4 out of 4 stars
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Lost in the Reflecting Pool: a Memoir by Diane Pomerantz provides readers with a glimpse into the emotionally abusive and self-destructive relationship that she experienced for more than twenty years with a narcissistic and cruel husband. From its happy beginnings to its slide into disintegration, the marriage of Diane and her husband, Charles, is portrayed with thoughtful reflection, love, hate, and brutal honesty.
From its outset, the relationship of Diane and Charles seems to be a storybook romance where Charles dazzles her with flowers, home-cooked meals, wine in front of the fire, and long walks with her dog. Then comes the marriage proposal, the moving in together, the beautiful outdoor wedding, and the starting of their private practice as a psychiatrist and psychologist partnership. Appearing to have everything, Diane and Charles are happy, but soon it becomes clear that not all is well in paradise. Little derisive comments, statements about his mother, and other red flags start to show up, but Diane in her bubble of happiness and love does not take these warning signs to heart. Diane and Charles try to start a family with no success which drives them to seek out fertility treatments and eventual adoption which pays off, and they start a family. Diane is aglow with maternal bliss, but Charles becomes increasingly critical and begins to spend more time away from home.
At this point, the memoir begins to show the mental and emotional toll on Diane as she begins to exhibit self-doubt, lack of self-confidence, and questions her decisions, thoughts, and feelings. Charles, on the other hand, is arrogant, selfish, and seems to gain satisfaction from the turmoil he causes in Diane. Pomerantz then shares her intensely personal and honest battle with breast cancer. From the initial diagnosis, through the rounds of surgeries, chemotherapy, and eventual reconstruction, we follow Diane’s ups and downs. Sharing her fear and the effects the disease has on her children, we also learn that Charles becomes less and less supportive throughout his wife’s illness. It is through this experience that the blinders finally come off and Diane realizes the true nature of her relationship with Charles.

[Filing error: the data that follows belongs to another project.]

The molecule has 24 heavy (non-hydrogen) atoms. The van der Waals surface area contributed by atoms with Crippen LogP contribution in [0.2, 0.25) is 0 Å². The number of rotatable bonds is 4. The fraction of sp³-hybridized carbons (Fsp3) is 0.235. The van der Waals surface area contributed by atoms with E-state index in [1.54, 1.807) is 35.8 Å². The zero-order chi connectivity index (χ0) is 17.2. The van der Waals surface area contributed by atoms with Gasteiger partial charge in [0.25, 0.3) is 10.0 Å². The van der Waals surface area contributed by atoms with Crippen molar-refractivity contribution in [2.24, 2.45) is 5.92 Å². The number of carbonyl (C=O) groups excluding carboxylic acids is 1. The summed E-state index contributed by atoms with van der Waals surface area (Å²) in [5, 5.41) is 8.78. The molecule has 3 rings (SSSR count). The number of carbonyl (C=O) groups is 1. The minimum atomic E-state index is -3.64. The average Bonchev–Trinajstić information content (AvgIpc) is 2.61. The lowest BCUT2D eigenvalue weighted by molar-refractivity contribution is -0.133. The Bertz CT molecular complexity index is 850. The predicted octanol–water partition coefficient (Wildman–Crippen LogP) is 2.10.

I found this memoir to be inspiring in many ways. Pomerantz decided to use her true identity instead of using a pseudonym. She put her pain and suffering out there so that others could learn from her story. That she was able to overcome her health issues, insecurities, self-doubt, and post-traumatic stress and move on with her life are a testament to her strength of character and perseverance. As a victim of abuse myself, I found myself empathizing with Diane throughout the story. It is extremely difficult to extricate yourself from an abusive relationship for a variety of reasons. Many of these Pomerantz explains in her memoir: denial, lack of confidence, lack of money, feelings of inadequacy that have a paralyzing effect, and more.
Not only does Pomerantz provide insight into the abuse cycle and its effects but also she shows the importance of friends and family who provide support and encouragement. Pomerantz showed the strong bond that forms between a mother and her children especially as they witness her abuse. She explained the emotional effects and how she, as a trained child psychologist, dealt with this with her children. Her many friends, coworkers, and especially her father were the catalysts for change that eventually allowed Diane to move on to a better life for herself and her children.
Overall, I rate Lost in the Reflecting Pool: a Memoir 4 out of 4 stars. I enjoyed most Diane’s strength and willingness to share her experiences. The thing I enjoyed the least was the sadness that comes along with reading about someone’s suffering. This story is appropriate for women who are or have been victims of abuse or for readers who enjoy memoirs or stories of personal triumph. Everyone will find something that he or she can take to heart. Thank you, Diane Pomerantz, for sharing this memoir.
Lost in the Reflecting Pool
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